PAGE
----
Wednesday, 7 April 2010

*Blues Begone - pilot studies are more reliable than adverts

Sometimes an advert which
looks complainable turns out, on further investigation, to be perfectly legitimate. (Believe it or not, I do actually research my complaints before I submit them.)

Take this advert for Blues Begone - a computer-based treatment for sufferers of depression. The advertiser's claims are supported by published research - see this pilot study for example.

UPDATE, 14 Jul: ASA write to confirm the advertisers have agreed not to use the ad again.

Alas, the advert is ruined by the rash assertion that "Depression is Easy to Cure". Dr David Purves really ought to have known better.

A short, but important, ASA complaint follows.

"I write to complain about an advert in "Healthy" magazine (April 2010, Issue 77, p148). I understand that the magazine is sold exclusively in Holland & Barrett stores.

The advert, for, promotes a computer-based cognitive behaviour therapy (CBT) treatment for sufferers of depression.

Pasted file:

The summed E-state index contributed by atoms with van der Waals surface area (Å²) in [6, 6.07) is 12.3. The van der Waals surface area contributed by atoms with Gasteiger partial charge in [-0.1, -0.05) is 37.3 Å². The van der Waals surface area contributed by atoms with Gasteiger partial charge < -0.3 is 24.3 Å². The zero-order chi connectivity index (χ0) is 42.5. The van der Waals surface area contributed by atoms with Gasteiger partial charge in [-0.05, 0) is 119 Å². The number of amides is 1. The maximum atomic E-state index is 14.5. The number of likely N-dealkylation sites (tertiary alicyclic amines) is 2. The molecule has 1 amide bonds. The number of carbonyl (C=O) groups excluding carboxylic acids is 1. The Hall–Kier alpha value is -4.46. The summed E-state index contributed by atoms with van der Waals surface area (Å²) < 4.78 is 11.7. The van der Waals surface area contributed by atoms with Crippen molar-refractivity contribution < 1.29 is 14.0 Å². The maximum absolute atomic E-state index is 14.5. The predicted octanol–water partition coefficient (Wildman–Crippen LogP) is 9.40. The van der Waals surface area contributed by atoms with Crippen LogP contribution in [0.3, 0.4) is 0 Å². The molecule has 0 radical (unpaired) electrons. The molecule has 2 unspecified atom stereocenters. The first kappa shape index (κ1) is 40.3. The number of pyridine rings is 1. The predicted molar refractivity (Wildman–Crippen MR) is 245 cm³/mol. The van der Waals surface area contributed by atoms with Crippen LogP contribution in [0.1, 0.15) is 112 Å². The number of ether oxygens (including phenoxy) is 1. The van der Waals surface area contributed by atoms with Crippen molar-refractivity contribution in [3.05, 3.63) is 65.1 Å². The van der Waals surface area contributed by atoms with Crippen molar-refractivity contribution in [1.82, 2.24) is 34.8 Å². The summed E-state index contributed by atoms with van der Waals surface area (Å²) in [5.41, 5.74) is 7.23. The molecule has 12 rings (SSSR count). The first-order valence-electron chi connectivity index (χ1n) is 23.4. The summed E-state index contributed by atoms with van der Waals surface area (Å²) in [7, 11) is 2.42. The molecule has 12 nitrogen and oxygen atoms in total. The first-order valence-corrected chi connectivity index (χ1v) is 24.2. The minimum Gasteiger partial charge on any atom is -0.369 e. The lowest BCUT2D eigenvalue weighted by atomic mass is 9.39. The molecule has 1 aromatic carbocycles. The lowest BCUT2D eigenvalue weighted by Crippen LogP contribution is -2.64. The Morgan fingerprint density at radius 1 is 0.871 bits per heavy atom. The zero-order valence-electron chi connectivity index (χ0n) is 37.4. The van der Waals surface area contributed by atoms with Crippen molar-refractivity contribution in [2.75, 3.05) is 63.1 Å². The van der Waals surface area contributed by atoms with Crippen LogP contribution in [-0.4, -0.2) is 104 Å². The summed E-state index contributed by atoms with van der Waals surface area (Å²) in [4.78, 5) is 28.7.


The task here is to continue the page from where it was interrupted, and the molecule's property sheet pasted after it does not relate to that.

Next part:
I suspect that the advert may be in breach of one section of the British Code of Advertising, Sales Promotion and Direct Marketing (CAP) code. I can provide an original copy of the advert by post, if required.

1. The advertiser has published a pilot study into the efficacy of the 'Blues Begone' treatment[1].

2. The study's abstract states:

"Results: One hundred patients started Blues Begone®, 58 completed the program, 72% (n = 42) of completers achieved reliable change and (n = 36) 62% achieved both reliable and clinically significant change, and may be considered to have recovered by the end of the program.

Conclusion: These data provide the first demonstration of the potential viability of Blues Begone® as a home based computerized treatment for depression and anxiety."

3. The CAP Code, Section 7.1, states "No marketing communication should mislead, or be likely to mislead, by inaccuracy, ambiguity, exaggeration, omission or otherwise."

4. Taking into account the the results of the study, I challenge whether the advertiser's assertion that "Depression is easy to cure" is misleading under Section 7.1 of the Code.

5. I confirm that I have no connections with the advertiser, the magazine, or with the publishing and medical industries in general. I confirm that I am not involved in legal proceedings with the advertiser or the magazine.

6. I confirm that I am happy to be identified as the complainant."

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